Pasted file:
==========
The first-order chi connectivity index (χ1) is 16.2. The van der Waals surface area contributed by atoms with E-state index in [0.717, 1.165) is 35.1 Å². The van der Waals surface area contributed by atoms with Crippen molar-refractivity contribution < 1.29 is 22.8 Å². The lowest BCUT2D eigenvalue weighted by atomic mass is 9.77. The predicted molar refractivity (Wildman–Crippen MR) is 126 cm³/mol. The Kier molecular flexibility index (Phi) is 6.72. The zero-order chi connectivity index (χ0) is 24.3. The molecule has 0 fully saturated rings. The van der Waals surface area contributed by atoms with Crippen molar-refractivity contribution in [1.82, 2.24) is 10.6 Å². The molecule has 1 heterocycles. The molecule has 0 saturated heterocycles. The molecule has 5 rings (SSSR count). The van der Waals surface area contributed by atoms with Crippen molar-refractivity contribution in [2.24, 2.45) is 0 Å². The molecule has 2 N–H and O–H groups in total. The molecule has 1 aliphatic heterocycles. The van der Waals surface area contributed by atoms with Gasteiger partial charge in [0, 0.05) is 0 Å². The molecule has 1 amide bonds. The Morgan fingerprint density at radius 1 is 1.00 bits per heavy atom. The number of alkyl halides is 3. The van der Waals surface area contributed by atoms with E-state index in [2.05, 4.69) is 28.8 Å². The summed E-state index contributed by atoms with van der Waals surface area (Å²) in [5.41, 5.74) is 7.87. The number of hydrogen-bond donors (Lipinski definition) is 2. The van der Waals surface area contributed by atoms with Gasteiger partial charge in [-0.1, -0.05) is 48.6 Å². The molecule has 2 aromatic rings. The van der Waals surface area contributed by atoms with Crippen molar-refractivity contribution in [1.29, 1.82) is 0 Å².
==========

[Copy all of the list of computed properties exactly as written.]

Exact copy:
The first-order chi connectivity index (χ1) is 16.2. The van der Waals surface area contributed by atoms with E-state index in [0.717, 1.165) is 35.1 Å². The van der Waals surface area contributed by atoms with Crippen molar-refractivity contribution < 1.29 is 22.8 Å². The lowest BCUT2D eigenvalue weighted by atomic mass is 9.77. The predicted molar refractivity (Wildman–Crippen MR) is 126 cm³/mol. The Kier molecular flexibility index (Phi) is 6.72. The zero-order chi connectivity index (χ0) is 24.3. The molecule has 0 fully saturated rings. The van der Waals surface area contributed by atoms with Crippen molar-refractivity contribution in [1.82, 2.24) is 10.6 Å². The molecule has 1 heterocycles. The molecule has 0 saturated heterocycles. The molecule has 5 rings (SSSR count). The van der Waals surface area contributed by atoms with Crippen molar-refractivity contribution in [2.24, 2.45) is 0 Å². The molecule has 2 N–H and O–H groups in total. The molecule has 1 aliphatic heterocycles. The van der Waals surface area contributed by atoms with Gasteiger partial charge in [0, 0.05) is 0 Å². The molecule has 1 amide bonds. The Morgan fingerprint density at radius 1 is 1.00 bits per heavy atom. The number of alkyl halides is 3. The van der Waals surface area contributed by atoms with E-state index in [2.05, 4.69) is 28.8 Å². The summed E-state index contributed by atoms with van der Waals surface area (Å²) in [5.41, 5.74) is 7.87. The number of hydrogen-bond donors (Lipinski definition) is 2. The van der Waals surface area contributed by atoms with Gasteiger partial charge in [-0.1, -0.05) is 48.6 Å². The molecule has 2 aromatic rings. The van der Waals surface area contributed by atoms with Crippen molar-refractivity contribution in [1.29, 1.82) is 0 Å².